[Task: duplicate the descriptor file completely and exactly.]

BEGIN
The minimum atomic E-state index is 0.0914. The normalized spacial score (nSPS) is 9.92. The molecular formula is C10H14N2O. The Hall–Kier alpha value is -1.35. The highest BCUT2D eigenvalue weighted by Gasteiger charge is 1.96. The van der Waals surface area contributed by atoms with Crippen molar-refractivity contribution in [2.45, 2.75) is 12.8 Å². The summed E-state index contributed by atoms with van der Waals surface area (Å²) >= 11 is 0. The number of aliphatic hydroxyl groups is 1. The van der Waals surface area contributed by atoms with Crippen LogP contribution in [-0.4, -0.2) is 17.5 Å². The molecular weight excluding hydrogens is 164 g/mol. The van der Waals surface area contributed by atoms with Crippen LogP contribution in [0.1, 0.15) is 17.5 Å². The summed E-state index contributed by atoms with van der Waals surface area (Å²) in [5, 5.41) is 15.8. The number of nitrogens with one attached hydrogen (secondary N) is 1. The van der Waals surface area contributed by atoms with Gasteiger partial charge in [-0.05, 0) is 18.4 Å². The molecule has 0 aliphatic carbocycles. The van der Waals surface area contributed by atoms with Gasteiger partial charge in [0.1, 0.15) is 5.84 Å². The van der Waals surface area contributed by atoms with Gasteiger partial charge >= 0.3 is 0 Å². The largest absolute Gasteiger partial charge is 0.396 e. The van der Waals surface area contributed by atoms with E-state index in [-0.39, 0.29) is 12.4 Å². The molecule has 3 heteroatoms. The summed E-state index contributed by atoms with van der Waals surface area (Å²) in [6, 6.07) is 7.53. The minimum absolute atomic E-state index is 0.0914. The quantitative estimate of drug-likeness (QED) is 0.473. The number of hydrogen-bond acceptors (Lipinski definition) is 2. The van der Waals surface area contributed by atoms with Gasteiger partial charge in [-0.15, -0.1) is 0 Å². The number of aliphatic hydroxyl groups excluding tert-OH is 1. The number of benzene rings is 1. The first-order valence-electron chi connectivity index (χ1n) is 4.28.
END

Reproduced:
The minimum atomic E-state index is 0.0914. The normalized spacial score (nSPS) is 9.92. The molecular formula is C10H14N2O. The Hall–Kier alpha value is -1.35. The highest BCUT2D eigenvalue weighted by Gasteiger charge is 1.96. The van der Waals surface area contributed by atoms with Crippen molar-refractivity contribution in [2.45, 2.75) is 12.8 Å². The summed E-state index contributed by atoms with van der Waals surface area (Å²) >= 11 is 0. The number of aliphatic hydroxyl groups is 1. The van der Waals surface area contributed by atoms with Crippen LogP contribution in [-0.4, -0.2) is 17.5 Å². The molecular weight excluding hydrogens is 164 g/mol. The van der Waals surface area contributed by atoms with Crippen LogP contribution in [0.1, 0.15) is 17.5 Å². The summed E-state index contributed by atoms with van der Waals surface area (Å²) in [5, 5.41) is 15.8. The number of nitrogens with one attached hydrogen (secondary N) is 1. The van der Waals surface area contributed by atoms with Gasteiger partial charge in [-0.05, 0) is 18.4 Å². The molecule has 0 aliphatic carbocycles. The van der Waals surface area contributed by atoms with Gasteiger partial charge in [0.1, 0.15) is 5.84 Å². The van der Waals surface area contributed by atoms with Gasteiger partial charge >= 0.3 is 0 Å². The largest absolute Gasteiger partial charge is 0.396 e. The van der Waals surface area contributed by atoms with E-state index in [-0.39, 0.29) is 12.4 Å². The molecule has 3 heteroatoms. The summed E-state index contributed by atoms with van der Waals surface area (Å²) in [6, 6.07) is 7.53. The minimum absolute atomic E-state index is 0.0914. The quantitative estimate of drug-likeness (QED) is 0.473. The number of hydrogen-bond acceptors (Lipinski definition) is 2. The van der Waals surface area contributed by atoms with Gasteiger partial charge in [-0.15, -0.1) is 0 Å². The number of aliphatic hydroxyl groups excluding tert-OH is 1. The number of benzene rings is 1. The first-order valence-electron chi connectivity index (χ1n) is 4.28.